A new type of video surveillance protects the privacy of individuals.
Podcaster Jennifer Chu covers the debate over content control from the Emerging Technologies Conference at MIT.
Princeton U. researchers have released a study and video that demonstrate the ease of altering votes on an electronic voting machine.
New research shows that making drivers pay higher tolls at peak times and tracking their location with RFID or GPS technology can eliminate traffic jams.
Prototype software from Google Research could listen to your TV and send back useful information – and ads of course.
Unsolicited e-mail that touts penny stocks is on the rise and getting results.
As terrorism worries grow, will Congress finally force chemical plants to consider security upgrades? Don’t bet on it.
New software could block voice spam.
A new lottery-style scratch card has been developed that might make elections less susceptible to rigging.
New Web-based services don’t just store your data online – they keep it synchronized across your laptop, desktop, and mobile phone.
A website provides image-processing software for sorting through online photo albums. But does it raise a privacy concern?
Computer security guru Bruce Schneier says media companies won’t ease up on invasive technology until consumers balk.
When Sony BMG hid a “rootkit” on their CDs, they spied on you and let hackers into your computer. What were they thinking?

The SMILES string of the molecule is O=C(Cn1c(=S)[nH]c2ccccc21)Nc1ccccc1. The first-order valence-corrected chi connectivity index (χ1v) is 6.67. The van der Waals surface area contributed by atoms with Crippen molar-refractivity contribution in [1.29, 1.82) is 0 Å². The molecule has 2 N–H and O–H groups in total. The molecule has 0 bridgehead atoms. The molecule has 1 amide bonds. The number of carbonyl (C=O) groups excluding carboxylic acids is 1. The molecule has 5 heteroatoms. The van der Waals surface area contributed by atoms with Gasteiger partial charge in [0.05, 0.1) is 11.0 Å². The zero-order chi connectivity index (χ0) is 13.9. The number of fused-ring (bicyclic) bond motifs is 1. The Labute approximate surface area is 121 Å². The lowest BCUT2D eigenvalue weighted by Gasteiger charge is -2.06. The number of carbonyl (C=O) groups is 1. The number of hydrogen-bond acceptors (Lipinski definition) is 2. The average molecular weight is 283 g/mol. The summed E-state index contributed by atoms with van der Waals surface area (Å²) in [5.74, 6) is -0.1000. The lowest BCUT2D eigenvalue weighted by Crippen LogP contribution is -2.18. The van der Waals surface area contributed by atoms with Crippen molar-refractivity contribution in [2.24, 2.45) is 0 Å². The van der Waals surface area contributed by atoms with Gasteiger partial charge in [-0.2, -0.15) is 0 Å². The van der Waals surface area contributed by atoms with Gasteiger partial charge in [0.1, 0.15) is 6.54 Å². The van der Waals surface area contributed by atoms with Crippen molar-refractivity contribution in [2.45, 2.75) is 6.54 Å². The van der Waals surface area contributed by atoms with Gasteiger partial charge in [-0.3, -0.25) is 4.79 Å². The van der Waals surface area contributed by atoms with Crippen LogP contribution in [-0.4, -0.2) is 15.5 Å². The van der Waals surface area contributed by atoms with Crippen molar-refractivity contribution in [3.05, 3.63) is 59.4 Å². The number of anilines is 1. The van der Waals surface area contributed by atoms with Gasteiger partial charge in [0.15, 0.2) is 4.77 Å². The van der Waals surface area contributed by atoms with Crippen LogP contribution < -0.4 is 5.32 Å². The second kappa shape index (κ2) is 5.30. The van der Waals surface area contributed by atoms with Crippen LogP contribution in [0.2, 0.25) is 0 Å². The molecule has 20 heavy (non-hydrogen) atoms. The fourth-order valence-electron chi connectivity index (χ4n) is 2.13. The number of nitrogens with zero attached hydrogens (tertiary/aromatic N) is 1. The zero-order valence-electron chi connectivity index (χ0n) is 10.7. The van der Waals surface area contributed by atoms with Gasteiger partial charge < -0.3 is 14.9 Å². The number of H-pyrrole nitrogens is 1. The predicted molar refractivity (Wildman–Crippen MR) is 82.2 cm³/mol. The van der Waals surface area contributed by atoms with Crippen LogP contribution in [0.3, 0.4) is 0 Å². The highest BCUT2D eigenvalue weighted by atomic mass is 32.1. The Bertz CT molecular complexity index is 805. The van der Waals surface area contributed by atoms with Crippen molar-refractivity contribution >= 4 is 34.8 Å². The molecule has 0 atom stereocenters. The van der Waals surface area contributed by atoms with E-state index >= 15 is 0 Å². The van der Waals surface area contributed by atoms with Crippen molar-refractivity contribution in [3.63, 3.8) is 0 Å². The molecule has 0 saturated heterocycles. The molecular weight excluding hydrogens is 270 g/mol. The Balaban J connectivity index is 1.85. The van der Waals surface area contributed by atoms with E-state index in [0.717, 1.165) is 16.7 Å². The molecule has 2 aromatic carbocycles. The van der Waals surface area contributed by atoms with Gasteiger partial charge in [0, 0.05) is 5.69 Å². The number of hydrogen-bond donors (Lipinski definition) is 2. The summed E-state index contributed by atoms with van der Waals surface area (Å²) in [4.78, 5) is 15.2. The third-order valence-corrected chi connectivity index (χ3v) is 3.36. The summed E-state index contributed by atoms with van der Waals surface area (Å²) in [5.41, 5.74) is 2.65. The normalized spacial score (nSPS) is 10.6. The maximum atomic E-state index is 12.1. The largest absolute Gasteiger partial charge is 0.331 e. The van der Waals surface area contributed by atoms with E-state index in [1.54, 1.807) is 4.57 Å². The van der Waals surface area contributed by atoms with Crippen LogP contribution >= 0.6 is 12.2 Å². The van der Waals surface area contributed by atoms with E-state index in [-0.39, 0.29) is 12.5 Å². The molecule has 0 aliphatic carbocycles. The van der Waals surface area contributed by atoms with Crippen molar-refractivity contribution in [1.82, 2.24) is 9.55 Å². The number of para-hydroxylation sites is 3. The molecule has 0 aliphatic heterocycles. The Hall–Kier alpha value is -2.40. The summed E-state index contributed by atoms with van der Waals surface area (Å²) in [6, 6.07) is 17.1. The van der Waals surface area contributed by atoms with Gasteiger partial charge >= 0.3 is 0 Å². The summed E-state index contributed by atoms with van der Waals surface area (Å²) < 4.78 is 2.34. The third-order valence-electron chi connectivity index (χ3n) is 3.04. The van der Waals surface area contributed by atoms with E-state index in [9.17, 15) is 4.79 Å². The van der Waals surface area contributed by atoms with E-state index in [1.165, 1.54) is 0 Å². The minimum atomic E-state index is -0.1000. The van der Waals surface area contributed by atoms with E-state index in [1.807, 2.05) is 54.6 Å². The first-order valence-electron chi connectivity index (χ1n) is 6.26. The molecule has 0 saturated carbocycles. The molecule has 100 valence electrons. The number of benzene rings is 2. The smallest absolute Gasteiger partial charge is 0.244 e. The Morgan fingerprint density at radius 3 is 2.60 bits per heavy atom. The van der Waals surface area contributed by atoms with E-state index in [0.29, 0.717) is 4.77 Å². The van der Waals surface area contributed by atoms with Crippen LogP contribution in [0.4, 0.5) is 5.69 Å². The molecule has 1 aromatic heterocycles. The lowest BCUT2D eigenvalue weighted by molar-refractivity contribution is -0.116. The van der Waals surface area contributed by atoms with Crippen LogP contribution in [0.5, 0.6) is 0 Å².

Technology behind the Pentagon’s controversial data-mining project has been acquired by NSA, and is probably in use.
What will IBM’s new hardware-based security technology be used for?
Invasive technologies continue to emerge as companies’ scour for consumer information. Who is tracking your Internet use? Do you have total control over your Web-based e-mail account? What is a rootkit, and what do you need to know about it?
What would happen if genetic and medical records were freely available to anyone who wanted them?
The National Security Agency’s “CryptoKids” website uses cartoon characters to recruit future codemakers and codebreakers.
Incompatibilities among “copyleft” licenses meant to promote the sharing of creative work could end up preventing it, says cyber-law expert Lawrence Lessig.
Internet users should think carefully before relying on Gmail.
After MGM v. Grokster, are we any closer to a solution?
Mikko Hypponen defends the Web against mischief.
Do we want music, software, and books to be free – or not?
Contrary to what Lawrence Lessig says, a truly free society allows for proprietary systems.
Today’s password schemes are unworkable and offer little security for users.
Fraud, gruesome propaganda, terror planning: the Net enables it all. The online industry can help fix it.
Anil Jain at Michigan State University seeks to improve security by integrating various types of biometrics.